China Water Risk Goes Live!
By CWR 27 October, 2011
China Water Risk website targets business leaders and investors as looming liquidity crunch could impede growth
Hong Kong SAR (October, 2011) – A looming liquidity crunch in China could affect trillions of RMB worth of economic output and spill over into the financial markets. This liquidity crunch doesn’t involve capital, but a commodity no economy or country can function without – water.
Yet, many investors and companies may not be paying attention to these liquidity constraints brought about by China’s water crisis. According to the 2011 EIRIS Water Risk Report, only 36% of companies have acknowledged that water is a real risk they understand they must address. “Investors in China don’t seem to be aware of the business risks around water. Many still are not factoring this into their decision-making unless an egregious violation triggers fines or regulatory changes,” says Robert Appleby, a founding partner of Hong Kong-based investment manager, ADM Capital.
The statistics are alarming. According to the National Bureau of Statistics of China, 11 of the 31 regions of mainland China have renewable water resources per capita p.a. below 1,000m3, a level considered by experts to pose a severe constraint on food production, economic development and protection of natural systems. These “Dry 11” have average water resources of 311m3 comparable to Syria, yet their combined Gross Regional Product contribution to China’s GDP is a staggering 45%.
Already 19% of the seven rivers and basins monitored for pollution and 35% of the 26 key lakes and reservoirs are essentially useless for both agriculture and industry. Experts estimate that if business continues as usual in China, by 2030 the supply shortfall will represent 2.6x total municipal water use in 2009.
Investors and companies may not be paying enough attention, but water is top of the agenda in Beijing. This year’s No 1. Document sets water as the top priority. The 12th 5-Year Plan echoes this, targeting a 30% improvement in water efficiency, an 85% sewage water treatment rate for cities, and six new specific water pollutant reduction targets. More investment is targeted for desalination, conservation and water recycling.
Clearly, regulatory, pricing and investment changes are coming and they will be significant. To take full advantage, as well as avoid potential pitfalls, investors and companies should understand: which regions are water scarce? Will impending water tariff hikes eat into profit margins? Will water usage quotas and pollution fines limit operations and expansion? Which industries are most exposed to supply chain disruptions from potential water shortages?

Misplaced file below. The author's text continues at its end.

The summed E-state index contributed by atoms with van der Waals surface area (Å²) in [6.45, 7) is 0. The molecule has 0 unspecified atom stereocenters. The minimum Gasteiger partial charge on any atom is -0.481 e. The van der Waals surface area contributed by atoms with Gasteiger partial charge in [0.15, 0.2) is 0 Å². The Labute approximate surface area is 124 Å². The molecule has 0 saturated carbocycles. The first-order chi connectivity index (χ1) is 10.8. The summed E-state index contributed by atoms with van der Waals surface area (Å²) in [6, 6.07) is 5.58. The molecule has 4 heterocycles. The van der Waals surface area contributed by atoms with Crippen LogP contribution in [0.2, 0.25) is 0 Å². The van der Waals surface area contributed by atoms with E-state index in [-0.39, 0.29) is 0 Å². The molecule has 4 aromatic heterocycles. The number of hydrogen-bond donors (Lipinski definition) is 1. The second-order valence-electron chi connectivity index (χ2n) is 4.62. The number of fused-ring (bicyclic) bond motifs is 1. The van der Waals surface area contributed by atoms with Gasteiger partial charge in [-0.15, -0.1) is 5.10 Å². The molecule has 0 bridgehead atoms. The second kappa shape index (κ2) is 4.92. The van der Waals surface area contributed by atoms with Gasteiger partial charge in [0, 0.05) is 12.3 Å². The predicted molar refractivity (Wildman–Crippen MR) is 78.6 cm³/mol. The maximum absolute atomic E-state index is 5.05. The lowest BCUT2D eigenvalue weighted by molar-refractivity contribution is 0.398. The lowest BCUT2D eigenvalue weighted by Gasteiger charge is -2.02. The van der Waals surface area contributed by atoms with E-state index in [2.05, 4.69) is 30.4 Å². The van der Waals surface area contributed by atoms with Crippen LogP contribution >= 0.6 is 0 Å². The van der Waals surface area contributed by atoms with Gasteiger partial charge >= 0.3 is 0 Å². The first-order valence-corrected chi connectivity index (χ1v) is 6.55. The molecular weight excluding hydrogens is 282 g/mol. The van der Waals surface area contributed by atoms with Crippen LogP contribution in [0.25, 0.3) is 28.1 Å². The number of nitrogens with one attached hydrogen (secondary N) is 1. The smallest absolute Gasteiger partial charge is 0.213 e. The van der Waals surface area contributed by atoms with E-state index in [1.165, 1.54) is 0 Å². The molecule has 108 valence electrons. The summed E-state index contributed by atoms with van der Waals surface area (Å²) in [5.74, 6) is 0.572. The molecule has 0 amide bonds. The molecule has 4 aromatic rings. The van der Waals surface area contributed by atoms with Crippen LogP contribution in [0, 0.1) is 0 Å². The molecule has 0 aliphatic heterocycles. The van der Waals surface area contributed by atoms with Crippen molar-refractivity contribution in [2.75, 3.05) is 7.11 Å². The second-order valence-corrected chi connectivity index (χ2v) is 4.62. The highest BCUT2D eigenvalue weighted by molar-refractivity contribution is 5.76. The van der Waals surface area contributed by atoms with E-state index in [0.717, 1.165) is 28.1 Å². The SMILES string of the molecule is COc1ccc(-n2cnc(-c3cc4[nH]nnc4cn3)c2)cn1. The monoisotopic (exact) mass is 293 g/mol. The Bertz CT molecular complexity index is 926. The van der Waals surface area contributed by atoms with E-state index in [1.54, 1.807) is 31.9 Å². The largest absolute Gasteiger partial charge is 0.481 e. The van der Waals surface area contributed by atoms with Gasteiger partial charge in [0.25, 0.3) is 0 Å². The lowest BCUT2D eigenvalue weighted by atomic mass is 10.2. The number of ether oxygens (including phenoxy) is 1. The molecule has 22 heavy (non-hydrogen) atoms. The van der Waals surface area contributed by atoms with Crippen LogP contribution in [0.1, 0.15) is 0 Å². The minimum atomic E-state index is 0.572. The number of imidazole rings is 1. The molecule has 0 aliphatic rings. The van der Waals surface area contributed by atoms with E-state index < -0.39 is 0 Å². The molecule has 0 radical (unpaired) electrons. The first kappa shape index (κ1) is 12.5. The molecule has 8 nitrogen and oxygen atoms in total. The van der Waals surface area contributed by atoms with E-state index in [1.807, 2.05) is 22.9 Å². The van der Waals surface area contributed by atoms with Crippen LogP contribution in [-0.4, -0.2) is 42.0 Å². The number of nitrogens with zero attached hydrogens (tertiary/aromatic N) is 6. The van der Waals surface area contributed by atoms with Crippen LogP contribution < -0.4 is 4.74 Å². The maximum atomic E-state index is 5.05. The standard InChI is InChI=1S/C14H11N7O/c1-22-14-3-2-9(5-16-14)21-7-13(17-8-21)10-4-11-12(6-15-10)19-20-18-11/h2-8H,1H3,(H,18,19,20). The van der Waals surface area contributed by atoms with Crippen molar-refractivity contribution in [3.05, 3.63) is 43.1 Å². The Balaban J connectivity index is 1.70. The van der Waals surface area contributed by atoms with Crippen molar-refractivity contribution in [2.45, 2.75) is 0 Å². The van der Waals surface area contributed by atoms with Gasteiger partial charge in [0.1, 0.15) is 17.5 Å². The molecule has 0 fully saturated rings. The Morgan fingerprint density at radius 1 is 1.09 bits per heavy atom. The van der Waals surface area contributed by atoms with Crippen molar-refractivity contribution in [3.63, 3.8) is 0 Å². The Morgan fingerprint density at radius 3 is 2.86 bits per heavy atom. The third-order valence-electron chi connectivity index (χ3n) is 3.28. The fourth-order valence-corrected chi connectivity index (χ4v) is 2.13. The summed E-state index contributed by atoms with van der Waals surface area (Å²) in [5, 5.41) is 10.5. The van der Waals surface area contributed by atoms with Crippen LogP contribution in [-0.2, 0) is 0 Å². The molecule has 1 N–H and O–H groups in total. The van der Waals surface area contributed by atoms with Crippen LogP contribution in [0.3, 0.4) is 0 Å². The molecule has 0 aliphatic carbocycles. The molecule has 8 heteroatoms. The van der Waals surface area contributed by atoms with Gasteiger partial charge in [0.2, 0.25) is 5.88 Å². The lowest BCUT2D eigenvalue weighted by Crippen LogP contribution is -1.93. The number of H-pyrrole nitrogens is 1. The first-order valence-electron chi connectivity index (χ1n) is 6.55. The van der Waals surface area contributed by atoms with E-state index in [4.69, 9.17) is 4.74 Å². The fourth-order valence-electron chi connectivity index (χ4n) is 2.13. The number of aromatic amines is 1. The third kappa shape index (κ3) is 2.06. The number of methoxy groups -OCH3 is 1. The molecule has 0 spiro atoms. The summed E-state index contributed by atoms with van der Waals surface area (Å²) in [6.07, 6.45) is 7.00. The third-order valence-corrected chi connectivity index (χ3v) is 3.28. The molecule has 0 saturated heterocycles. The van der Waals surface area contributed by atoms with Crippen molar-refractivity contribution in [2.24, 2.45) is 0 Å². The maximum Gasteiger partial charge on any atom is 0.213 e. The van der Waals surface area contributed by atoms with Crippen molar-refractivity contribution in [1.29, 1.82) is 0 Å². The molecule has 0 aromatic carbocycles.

China Water Risk, an innovative information portal going live this month, aims to highlight and address these complex and interlinked issues by framing these risks clearly and by sector. China Water Risk provides a platform to share expert views, research, interviews and analysis from industry leaders. Users can access the most relevant and critical information to help make informed investment decisions as well as remain on top of opportunities to invest in a changing environment.
“Regardless of whether we care for the environment, we have come to a point where water risks affect us all as the economy runs on water” said Debra Tan, director of China Water Risk.
The seven new Strategic Emerging Industries, identified in the 12th 5-Year Plan, all include water elements and are forecast by analysts to account for ~5% of China’s GDP by the end of 2015. The Ministry of Water Resources also has stated that Beijing will spend RMB 4 trillion for water infrastructure over the next decade.
With 85% of water use in China by agriculture and industry, business and portfolio implications are profound. The 11 water scarce regions account for 40% of the Agricultural Output Value of China and 52% of the Industrial Output Value. They are also home to 500 billion people and hold up to 62% of the country’s reserves of bauxite, coal and iron ore.
There are not only food security implications but also energy constraints, with 95.6% of electricity in China requiring water to generate. “Increasing population in cities means increasing demand for water supply and for wastewater treatment. This means increasing energy demand. The two are closely linked.” said Prof. Zou Ji, China Country Director for the World Resources Institute and a China Water Risk network partner.
Indeed, China’s new target to cut energy consumption per unit of GDP by 16% is not only a carbon-saving but a water-saving measure.
China’s challenge is to balance GDP growth at 8% and maintain social stability, as competition for clean water rises with increasing demand from agriculture, industry and a more affluent population. Clearly, water is a national priority for China, and with the country’s sheer size, water scarcity will have global ramifications.